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Revision as of 19:18, 11 February 2014 by (Talk | contribs) (Bugs: add category)

Testing Orion Accessibility

A great accessibility test is to put your mouse (and/or trackpad) out of reach and just use the keyboard for a while. Every time you find yourself reaching for your visual pointing device, stop and think, "Can I do this with the keyboard"? Need a menu? Type Alt. Context menu? Shift+F10. Zoom in/out/restore? Ctrl +, Ctrl -, and Ctrl 0 (or Cmd on Mac). List of keyboard commands in Orion? Shift+? (or Alt+Shift+? from within the editor). Every platform and every browser has a set of keyboard shortcuts. For platform shortcuts, check out Wikipedia's Table of Keyboard Shortcuts. For browser-specific shortcuts, see the list below. If you can't figure out how to do something with the keyboard in Orion, then maybe that something needs to be fixed. If an important function takes too many keystrokes, maybe a key binding - or a refactoring - is needed.

After you become more proficient with keyboard navigation, start testing with a screen reader. Learn some of the screen reader's keyboard commands. Try listening without looking at the monitor. Think you've got the keyboard aced? Turn off your monitor and see if you can last more than 30 seconds before turning it back on.

Browser Accessibility and Keyboard Shortcuts

Screen Readers and other Assistive Technologies

Screen readers interpret what is being displayed on the screen, and then read the information aloud or send it to a braille display to assist low-vision or blind users. Magnifiers enhance the screen with magnification and highlighting to benefit low-vision users. Inspectors are testing tools that present semantic information to developers.


  • Narrator screen reader for IE10+ in Windows 8 (but not Firefox or Chrome)
  • AccProbe inspector for Firefox and Chrome
  • Inspect (available with Windows SDK) for IE


  • Inspect Objects (installed with Xcode). Note: with Xcode 4.3, you need to use Xcode->Open Developer Tool->More Developer Tools...



  • ChromeVox screen reader for Chrome browsers on all OS platforms
  • ChromeShades inspection tool for Chrome browsers shows you visually what a screen reader user would hear

Orion Documentation

Accessible documentation includes making sure that the written text can stand alone without the images. If images are used to convey meaning, then suitable replacement text needs to be supplied. Alternative text for an image in a wiki follows a vertical bar typed after the image file name, for example: [[Image:Orion-myimage.png|My Alternative Text]]. Exactly what the alternative text should say depends on the context. For example, here are HTML5: Techniques for providing useful text alternatives.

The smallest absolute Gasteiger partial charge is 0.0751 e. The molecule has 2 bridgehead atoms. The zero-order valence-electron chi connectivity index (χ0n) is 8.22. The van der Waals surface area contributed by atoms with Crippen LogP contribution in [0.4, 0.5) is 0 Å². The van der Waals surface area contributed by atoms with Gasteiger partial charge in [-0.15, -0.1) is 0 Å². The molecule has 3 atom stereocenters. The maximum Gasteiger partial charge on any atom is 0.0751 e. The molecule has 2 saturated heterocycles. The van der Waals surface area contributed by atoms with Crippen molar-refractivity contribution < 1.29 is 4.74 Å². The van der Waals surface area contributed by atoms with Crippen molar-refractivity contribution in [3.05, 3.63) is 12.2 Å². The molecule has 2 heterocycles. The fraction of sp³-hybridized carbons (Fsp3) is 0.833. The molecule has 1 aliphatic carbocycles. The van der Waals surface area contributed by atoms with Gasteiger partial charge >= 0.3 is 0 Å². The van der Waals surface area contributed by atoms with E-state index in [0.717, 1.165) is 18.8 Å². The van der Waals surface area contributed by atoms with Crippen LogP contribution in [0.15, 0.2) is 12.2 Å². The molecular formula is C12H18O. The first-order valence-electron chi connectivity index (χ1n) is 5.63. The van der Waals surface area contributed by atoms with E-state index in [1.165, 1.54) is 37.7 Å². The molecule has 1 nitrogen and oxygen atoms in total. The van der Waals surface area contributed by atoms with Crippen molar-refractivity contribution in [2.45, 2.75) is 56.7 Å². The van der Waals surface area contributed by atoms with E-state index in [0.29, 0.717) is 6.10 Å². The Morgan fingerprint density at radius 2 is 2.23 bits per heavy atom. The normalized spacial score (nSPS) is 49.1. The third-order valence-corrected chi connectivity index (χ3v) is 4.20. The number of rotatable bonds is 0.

Make sure that links have meaningful text. Link text for a link in a wiki follows a space after the link url, for example: [ Google]. Avoid using words like here and here and here and more... and more... as link text because screen reader users rely on the link text to tell them what the link is for.


The W3C Web Accessibility Initiative is the overarching body that publishes the standards and guidelines for web accessibility.


In order to write Accessible Rich Internet Applications you need to use WAI-ARIA to augment your HTML/Javascript/CSS with semantic information.

Read the Introduction to WAI-ARIA or jump right into the WAI-ARIA Specification.

Follow the 13-step process for creating an accessible widget with WAI-ARIA.

Make sure the user can navigate to every focusable control or item with the keyboard. Read section 3.1.2 and 3.1.3 and section 3.2.1 of the ARIA Authoring Practices doc.

Follow the ARIA Design Patterns when you are creating custom controls like a dialog, tree, breadcrumb, or toolbar.

Here is an ARIA Role, State, and Property Quick Reference.

For examples of ARIA in Orion, search for aria- or tabindex= or role= in the code.

Tips of the Day

Orion committer Carolyn MacLeod wrote a very useful series of "tip of the day" messages that are a great place to get started with writing accessible web UIs.

  1. Whenever possible, use semantically appropriate HTML elements
  2. Add or augment the semantics of HTML elements with WAI-ARIA
  3. Every focusable element needs a name
  4. Use HTML5 section elements and ARIA landmark roles to semantically organize pages
  5. More on role="application", role="document" and role="presentation"

Web Accessibility Links

  • The ARIA wiki is still being developed, but it has some good resources.
  • WebAIM is a good web accessibility resource with articles and links to other resources.
  • WebAxe is a web accessibility blog and podcast with news and practical tips.
  • The Paciello Group is a good website containing a web accessibility blog and other resources.

Automated Testing Tools

Automated testing tools can find that low-hanging fruit, such as missing alt text on images, or pages without any headings. However automated testing does not take the place of clean design, user testing, and an understanding of what makes an application accessible.


Orion is an open source project. Testing, bug filing/triage, documentation and code contributions to the accessibility support are very welcome and greatly appreciated.

When you run into an issue, check the Orion accessibility bug list.

If your issue isn't in the list, file an Orion accessibility bug.

If you know how to fix it, please submit a patch.

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